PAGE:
What is GHS?
WHMIS (Workplace Hazardous Materials Information System was developed in response to the workers’ right to know about the potential hazards with any chemical substance they use at work. It has been 25 years since WHMIS came on the scene. It was a Canadian creation that has served our needs greatly so far.
All over the world different countries had similar systems in place, but with the advent of globalization, a universal system would be ideal.
In a global effort to ensure safe use, transport, and disposal of dangerous chemicals, an internationally harmonized approach to classification and labeling was proposed.
The result was the new Globally Harmonized System of Classification and Labeling of Chemicals (GHS) system that covers all hazardous chemicals.
You could view GHS as WHMIS all grown up and ready to tackle on the rest of the world.
One benefit of GHS is enhanced health and environmental protection through clarity and consistency in information provided to people who may be exposed to chemicals. GHS is designed to provide clear, consistent label messages to chemical handlers and users, emergency first responders, and the public. Signal words, pictograms, and hazard statements will have the same meaning in all settings, domestically and internationally.
Another very important benefit of GHS implementation is that it willreduce barriers to trade and facilitate compliance by eliminating the need to comply with multiple hazard classification and communication systems. Companies will only have to classify once for all authorities that implement GHS worldwide. This will reduce the need for testing and evaluation for multiple classification systems, domestically and internationally.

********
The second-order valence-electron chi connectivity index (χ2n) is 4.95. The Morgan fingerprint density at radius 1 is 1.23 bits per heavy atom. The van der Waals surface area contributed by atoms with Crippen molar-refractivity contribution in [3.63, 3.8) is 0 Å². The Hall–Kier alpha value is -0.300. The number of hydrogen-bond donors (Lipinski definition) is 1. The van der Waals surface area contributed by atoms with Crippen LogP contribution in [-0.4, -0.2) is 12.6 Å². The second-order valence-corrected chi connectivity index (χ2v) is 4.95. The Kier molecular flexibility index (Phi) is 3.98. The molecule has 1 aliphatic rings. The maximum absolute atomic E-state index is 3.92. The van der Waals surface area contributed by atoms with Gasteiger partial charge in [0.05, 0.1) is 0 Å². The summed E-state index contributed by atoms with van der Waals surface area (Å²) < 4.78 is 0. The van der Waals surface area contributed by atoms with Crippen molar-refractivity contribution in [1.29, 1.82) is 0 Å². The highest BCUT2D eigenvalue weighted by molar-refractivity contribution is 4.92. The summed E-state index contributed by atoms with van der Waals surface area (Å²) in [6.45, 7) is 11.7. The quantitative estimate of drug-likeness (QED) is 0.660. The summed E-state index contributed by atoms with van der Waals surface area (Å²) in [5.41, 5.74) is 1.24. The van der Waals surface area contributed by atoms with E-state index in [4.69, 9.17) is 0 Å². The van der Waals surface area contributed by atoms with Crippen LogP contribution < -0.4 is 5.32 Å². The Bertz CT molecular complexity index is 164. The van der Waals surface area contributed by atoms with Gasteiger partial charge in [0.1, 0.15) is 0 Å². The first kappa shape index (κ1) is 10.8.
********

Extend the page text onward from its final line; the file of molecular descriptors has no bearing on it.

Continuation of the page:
Some countries have already accepted and adopted the GHS system and suppliers are shipping products labeled under this new system.
Countries that have already implemented GHS include Germany, Iceland, Hungary, Greece, France, Finland, Ireland, Italy, Latvia, Luxembourg, Netherlands, Portugal, Norway, Poland, Romania, Spain, United Kingdom…etc…
Does this Mean GHS Training will have to be done?
Yes, and in the near future this will become a priority for employers here in Canada.
So, what does GHS bring that is new to Canada?
With the implementation of GHS, there will be:
- additional pictograms that will appear on labels
- the SDS (formerly MSDS) will include sixteen(16) sections as opposed to the current nine (9) in Canada
- additional guidance will be provided on classifying pure chemicals and mixtures according to its criteria or rules, and communication of the hazards and precautionary information using improved Safety Data Sheets.
When does this all happen and where can I obtain training?
There have been dates that have been proposed, and they have come and gone.
On July 5th, 2013, the Minister of Health announced that Canada is launching a consultation that begins the process of applying the Globally Harmonized System of Classification and Labeling of Chemicals (GHS) for workplace chemicals in Canada.
Health Canada and the United States Occupational Safety and Health Administration (OSHA) also recently signed a Memorandum of Understanding, which allows OSHA and Health Canada to collaborate on implementing the GHS in their respective jurisdictions, as well as any future developments of the GHS.
Following this consultation, the Department intends to publish a formal regulatory proposal in the Canada Gazette, Part I, for broader public comment.
So, look for final implementation to take place probably around 2015-2016.
At Occupational Safety Group, we apply the highest compliance standards to our training. When legislation has been passed, the GHS will be added to the current WHMIS training we offer. At that time, the changes will include adopting all of the major GHS health and physical hazard classes including aspiration hazard and specific target organ toxicity-single exposure. The coursewill feature the new more specific names for its hazard classes that will be required for the 16 section MSDS headings.
Our current WHMIS training is available in our classroom, your site, or online. Please contact us for more information.